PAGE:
Once we were finally successful with our second embryo transfer and my sister-in-law was pregnant with my baby, I started the process of talking to doctors and trying to get the drugs to start the process. The protocol called for a minimum of 5 months on the medications prior to starting the pumping regime at 6 weeks before the due date.

I was timid at first. I didn’t want to start too early in case we lost the baby. We had a terrifying first trimester, with a sub-chorionic haematoma that kept returning us all to a near-permanent state of fear as my sister-in-law bled yet again.When we were finally given the all-clear and released from the clinic to the midwife-led care, we were almost 11 weeks in. Then began my battle to get my GP to support my plans.

It took calls, letters, emails, print outs of studies, face to face begging and finally a letter from our RE to my GP stating that the protocol is safe and if he didn’t prescribe the medications for me she would be more than happy to do so, to finally gain his support.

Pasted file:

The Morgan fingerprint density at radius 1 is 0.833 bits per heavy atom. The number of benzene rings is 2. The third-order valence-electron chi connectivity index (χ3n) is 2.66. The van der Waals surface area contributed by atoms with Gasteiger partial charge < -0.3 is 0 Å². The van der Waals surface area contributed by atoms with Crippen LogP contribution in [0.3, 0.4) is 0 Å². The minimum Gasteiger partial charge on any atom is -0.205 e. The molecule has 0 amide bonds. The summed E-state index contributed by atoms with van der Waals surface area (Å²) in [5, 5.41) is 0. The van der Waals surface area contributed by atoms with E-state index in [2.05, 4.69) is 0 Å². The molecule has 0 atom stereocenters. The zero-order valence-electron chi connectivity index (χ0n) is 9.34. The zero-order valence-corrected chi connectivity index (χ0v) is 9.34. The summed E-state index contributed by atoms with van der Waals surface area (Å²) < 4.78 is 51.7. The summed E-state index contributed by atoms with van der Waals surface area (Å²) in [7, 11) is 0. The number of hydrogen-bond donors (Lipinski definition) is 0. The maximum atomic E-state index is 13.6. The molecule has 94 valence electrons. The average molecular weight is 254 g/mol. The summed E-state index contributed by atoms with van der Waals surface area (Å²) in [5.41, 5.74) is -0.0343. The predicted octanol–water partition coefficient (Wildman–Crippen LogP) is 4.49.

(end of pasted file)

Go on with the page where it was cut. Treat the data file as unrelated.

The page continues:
At just shy of 14 weeks, I was able to take my very first birth control pill.

The protocol is as follows. Firstly you need to trick your body into believing it is a little bit pregnant.

You do this by taking the active birth control combination pill (BCP), thus increasing your estrogen and progesterone levels, in conjunction with a high dose (80-100mg per day) of Domperidone, a drug originally designed for gastro-intestinal issues but with the handy side-effect of significantly increasing prolactin levels. This combination of medications increases three of some of the hormones associated with pregnancy, thus tricking your body.